Also, the situation can change quite rapidly as cards are played with players qualifying to claim regions switching a lot during a round, so you usually need to keep re-assessing the cards you’ll play for a round.  I found it interesting that I sometimes won some regions using just one or two cards because other players folded before me.  The rules say don’t be afraid to bluff and playing a strong first card can mean other players drop out; however, it’s hard to bluff if players have laid down a few cards already as players tend to play the best cards they can.

Whoever had the worst hand in a round (having no hand at all doesn’t count) chooses which region on the main board will be contested next round which can be important.  Whoever had the best hand in a round will be first player in the next round which is also important.

The boards are all double-sided and can be played in any combination which is a nice touch for some variety in replay as the main board has coloured regions in different locations and the numbered regions are laid out in different patterns.

There is some of luck of the draw in the cards as some cards are inherently weaker than others.  I don’t like too much luck in a game and I didn’t find this too much of a problem – sometimes you just need to skip a round to get more and/or better cards.  I did wonder if it would be good to have an option of discarding any/all your cards and drawing new ones at the cost of 1 or 2 VPs (maybe a limited number of times per game) so a player felt they were never stuck without options.

As players have relatively few cards in their hands, the hands weren’t as high value as I thought  (i.e. there weren’t loads of full houses and five of a kind) and there wasn’t as much choosing how to best combine or split your cards as I initially expected.  This wasn’t a bad thing as all players tried to find the best combination of the cards they held, and high value hands were more special; however, I did wonder what it would be like to play with 1 or 2 more cards each.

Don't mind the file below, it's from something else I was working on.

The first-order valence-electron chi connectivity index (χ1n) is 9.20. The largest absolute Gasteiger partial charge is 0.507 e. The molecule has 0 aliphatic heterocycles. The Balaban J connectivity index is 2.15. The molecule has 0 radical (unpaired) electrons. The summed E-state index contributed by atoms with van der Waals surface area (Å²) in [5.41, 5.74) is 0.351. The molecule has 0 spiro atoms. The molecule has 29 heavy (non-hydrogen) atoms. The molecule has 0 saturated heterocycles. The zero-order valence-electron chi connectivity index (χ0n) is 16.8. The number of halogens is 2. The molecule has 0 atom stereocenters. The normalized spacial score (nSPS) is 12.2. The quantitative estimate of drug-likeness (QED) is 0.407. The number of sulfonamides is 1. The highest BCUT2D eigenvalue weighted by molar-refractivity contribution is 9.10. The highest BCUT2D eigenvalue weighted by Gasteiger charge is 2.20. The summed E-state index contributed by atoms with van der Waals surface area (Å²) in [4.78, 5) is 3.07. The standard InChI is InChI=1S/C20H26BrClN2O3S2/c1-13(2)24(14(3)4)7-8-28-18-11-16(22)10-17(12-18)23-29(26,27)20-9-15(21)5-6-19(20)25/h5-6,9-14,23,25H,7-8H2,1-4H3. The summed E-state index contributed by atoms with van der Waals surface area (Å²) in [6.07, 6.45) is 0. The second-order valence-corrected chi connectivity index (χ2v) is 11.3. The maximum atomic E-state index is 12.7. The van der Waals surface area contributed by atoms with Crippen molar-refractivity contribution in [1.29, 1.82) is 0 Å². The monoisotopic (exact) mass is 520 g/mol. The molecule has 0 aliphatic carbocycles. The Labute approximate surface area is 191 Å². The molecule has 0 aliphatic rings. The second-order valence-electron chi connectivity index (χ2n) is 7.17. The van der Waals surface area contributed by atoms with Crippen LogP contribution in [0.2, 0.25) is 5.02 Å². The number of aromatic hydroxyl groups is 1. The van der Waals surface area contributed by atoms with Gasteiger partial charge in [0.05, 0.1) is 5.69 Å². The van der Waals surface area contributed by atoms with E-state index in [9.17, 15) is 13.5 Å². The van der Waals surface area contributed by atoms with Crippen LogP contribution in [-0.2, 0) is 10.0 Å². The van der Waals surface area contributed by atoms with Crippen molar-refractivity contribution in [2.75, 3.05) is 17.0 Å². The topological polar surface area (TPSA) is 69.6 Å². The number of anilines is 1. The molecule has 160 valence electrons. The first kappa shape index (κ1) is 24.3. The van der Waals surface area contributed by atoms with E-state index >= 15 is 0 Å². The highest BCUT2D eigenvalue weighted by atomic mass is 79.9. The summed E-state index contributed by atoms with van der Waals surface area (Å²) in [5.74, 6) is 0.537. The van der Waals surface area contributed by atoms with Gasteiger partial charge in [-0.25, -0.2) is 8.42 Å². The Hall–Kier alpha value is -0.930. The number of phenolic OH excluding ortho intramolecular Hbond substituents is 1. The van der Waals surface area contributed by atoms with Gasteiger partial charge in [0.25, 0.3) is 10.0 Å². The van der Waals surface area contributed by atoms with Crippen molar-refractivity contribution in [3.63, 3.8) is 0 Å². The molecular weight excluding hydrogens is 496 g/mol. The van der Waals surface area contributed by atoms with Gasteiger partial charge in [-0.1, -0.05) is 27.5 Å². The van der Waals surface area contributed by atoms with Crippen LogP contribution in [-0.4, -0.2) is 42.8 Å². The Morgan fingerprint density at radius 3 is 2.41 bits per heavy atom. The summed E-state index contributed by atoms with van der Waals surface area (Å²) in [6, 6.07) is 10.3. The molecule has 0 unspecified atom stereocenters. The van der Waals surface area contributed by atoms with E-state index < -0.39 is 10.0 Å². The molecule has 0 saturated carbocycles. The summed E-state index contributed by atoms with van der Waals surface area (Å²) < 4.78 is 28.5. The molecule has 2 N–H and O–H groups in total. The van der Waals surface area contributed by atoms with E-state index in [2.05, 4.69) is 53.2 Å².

Those previous two items are more my own preference and the only direct criticism I have of Montana is a small production issue.  The hardest thing to remember is how many cards you draw as it’s not easy to remember.  However, this isn’t listed on any of the boards, whereas some of the set-up information (which isn’t useful during the game) is on the boards.  This should have been the other way around as we kept needing to flick the rulebook between the list of which hand beats another (given there are lots of different hands compared to normal poker) and the ;card drawing’ chart.  Still, it wasn’t a major issue.

Even though the boards are a thin card, the production quality is very good with glossy boards and cards, on-theme pencil drawing artwork and nice coloured glass player markers. I’m not a fan of the boxes that Cambridge Games Factory use (clear plastic trays) as they don’t stack well with other games; however, that’s a minor, personal issue.

In the end, I really enjoyed Montana – it’s a light game but contains enough decisions and there’re lots of humorous interaction as players outdo each other.


[Played with 5 players]